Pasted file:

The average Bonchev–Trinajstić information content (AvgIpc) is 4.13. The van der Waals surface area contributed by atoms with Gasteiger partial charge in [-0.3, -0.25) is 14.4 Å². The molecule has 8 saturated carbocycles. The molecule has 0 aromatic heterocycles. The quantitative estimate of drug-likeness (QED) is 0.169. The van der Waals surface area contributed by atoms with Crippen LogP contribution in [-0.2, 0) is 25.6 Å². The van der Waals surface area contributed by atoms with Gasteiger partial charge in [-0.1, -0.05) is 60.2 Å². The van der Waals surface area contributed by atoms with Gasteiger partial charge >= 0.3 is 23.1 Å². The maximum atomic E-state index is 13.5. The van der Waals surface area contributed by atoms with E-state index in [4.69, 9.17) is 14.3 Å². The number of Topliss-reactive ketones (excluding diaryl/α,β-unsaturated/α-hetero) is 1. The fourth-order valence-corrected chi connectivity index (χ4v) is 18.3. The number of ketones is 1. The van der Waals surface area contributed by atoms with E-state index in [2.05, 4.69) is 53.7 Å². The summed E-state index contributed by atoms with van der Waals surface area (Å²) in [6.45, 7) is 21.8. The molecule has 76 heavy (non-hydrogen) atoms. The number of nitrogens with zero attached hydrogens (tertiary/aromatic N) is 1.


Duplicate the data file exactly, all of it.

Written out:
The average Bonchev–Trinajstić information content (AvgIpc) is 4.13. The van der Waals surface area contributed by atoms with Gasteiger partial charge in [-0.3, -0.25) is 14.4 Å². The molecule has 8 saturated carbocycles. The molecule has 0 aromatic heterocycles. The quantitative estimate of drug-likeness (QED) is 0.169. The van der Waals surface area contributed by atoms with Crippen LogP contribution in [-0.2, 0) is 25.6 Å². The van der Waals surface area contributed by atoms with Gasteiger partial charge in [-0.1, -0.05) is 60.2 Å². The van der Waals surface area contributed by atoms with Gasteiger partial charge >= 0.3 is 23.1 Å². The maximum atomic E-state index is 13.5. The van der Waals surface area contributed by atoms with E-state index in [4.69, 9.17) is 14.3 Å². The number of Topliss-reactive ketones (excluding diaryl/α,β-unsaturated/α-hetero) is 1. The fourth-order valence-corrected chi connectivity index (χ4v) is 18.3. The number of ketones is 1. The van der Waals surface area contributed by atoms with E-state index in [2.05, 4.69) is 53.7 Å². The summed E-state index contributed by atoms with van der Waals surface area (Å²) in [6.45, 7) is 21.8. The molecule has 76 heavy (non-hydrogen) atoms. The number of nitrogens with zero attached hydrogens (tertiary/aromatic N) is 1.